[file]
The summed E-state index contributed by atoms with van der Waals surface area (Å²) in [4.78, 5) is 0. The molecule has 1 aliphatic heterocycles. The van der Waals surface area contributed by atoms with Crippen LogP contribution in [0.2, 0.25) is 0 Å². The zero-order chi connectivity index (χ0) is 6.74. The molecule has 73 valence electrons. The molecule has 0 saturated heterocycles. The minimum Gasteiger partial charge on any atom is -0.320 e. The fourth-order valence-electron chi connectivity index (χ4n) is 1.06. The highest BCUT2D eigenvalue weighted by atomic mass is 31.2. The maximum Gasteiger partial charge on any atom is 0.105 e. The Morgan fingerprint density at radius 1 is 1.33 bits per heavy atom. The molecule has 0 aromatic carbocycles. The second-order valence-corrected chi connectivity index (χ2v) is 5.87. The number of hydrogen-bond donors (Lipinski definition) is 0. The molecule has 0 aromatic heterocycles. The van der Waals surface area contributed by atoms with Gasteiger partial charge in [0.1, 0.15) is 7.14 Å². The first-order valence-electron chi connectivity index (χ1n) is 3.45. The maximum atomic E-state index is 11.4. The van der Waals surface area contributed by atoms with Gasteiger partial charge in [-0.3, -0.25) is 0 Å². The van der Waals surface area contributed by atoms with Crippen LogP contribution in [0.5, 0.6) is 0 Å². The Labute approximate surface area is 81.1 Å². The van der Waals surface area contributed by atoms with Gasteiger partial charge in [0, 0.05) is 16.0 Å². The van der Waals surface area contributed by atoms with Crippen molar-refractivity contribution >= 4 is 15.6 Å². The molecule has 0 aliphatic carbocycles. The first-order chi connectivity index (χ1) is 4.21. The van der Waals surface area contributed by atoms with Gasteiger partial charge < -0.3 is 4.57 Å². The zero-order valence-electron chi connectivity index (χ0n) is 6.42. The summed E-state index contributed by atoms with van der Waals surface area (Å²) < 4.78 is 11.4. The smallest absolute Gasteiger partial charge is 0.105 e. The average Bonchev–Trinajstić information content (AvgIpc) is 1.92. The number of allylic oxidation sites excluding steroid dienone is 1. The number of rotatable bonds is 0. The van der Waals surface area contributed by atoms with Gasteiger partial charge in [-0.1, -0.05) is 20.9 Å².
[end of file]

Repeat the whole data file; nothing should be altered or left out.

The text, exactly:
The summed E-state index contributed by atoms with van der Waals surface area (Å²) in [4.78, 5) is 0. The molecule has 1 aliphatic heterocycles. The van der Waals surface area contributed by atoms with Crippen LogP contribution in [0.2, 0.25) is 0 Å². The zero-order chi connectivity index (χ0) is 6.74. The molecule has 73 valence electrons. The molecule has 0 saturated heterocycles. The minimum Gasteiger partial charge on any atom is -0.320 e. The fourth-order valence-electron chi connectivity index (χ4n) is 1.06. The highest BCUT2D eigenvalue weighted by atomic mass is 31.2. The maximum Gasteiger partial charge on any atom is 0.105 e. The Morgan fingerprint density at radius 1 is 1.33 bits per heavy atom. The molecule has 0 aromatic carbocycles. The second-order valence-corrected chi connectivity index (χ2v) is 5.87. The number of hydrogen-bond donors (Lipinski definition) is 0. The molecule has 0 aromatic heterocycles. The van der Waals surface area contributed by atoms with Gasteiger partial charge in [0.1, 0.15) is 7.14 Å². The first-order valence-electron chi connectivity index (χ1n) is 3.45. The maximum atomic E-state index is 11.4. The van der Waals surface area contributed by atoms with Gasteiger partial charge in [-0.3, -0.25) is 0 Å². The van der Waals surface area contributed by atoms with Crippen LogP contribution in [0.5, 0.6) is 0 Å². The Labute approximate surface area is 81.1 Å². The van der Waals surface area contributed by atoms with Gasteiger partial charge in [0, 0.05) is 16.0 Å². The van der Waals surface area contributed by atoms with Crippen molar-refractivity contribution >= 4 is 15.6 Å². The molecule has 0 aliphatic carbocycles. The first-order chi connectivity index (χ1) is 4.21. The van der Waals surface area contributed by atoms with Gasteiger partial charge < -0.3 is 4.57 Å². The zero-order valence-electron chi connectivity index (χ0n) is 6.42. The summed E-state index contributed by atoms with van der Waals surface area (Å²) < 4.78 is 11.4. The smallest absolute Gasteiger partial charge is 0.105 e. The average Bonchev–Trinajstić information content (AvgIpc) is 1.92. The number of allylic oxidation sites excluding steroid dienone is 1. The number of rotatable bonds is 0. The van der Waals surface area contributed by atoms with Gasteiger partial charge in [-0.1, -0.05) is 20.9 Å².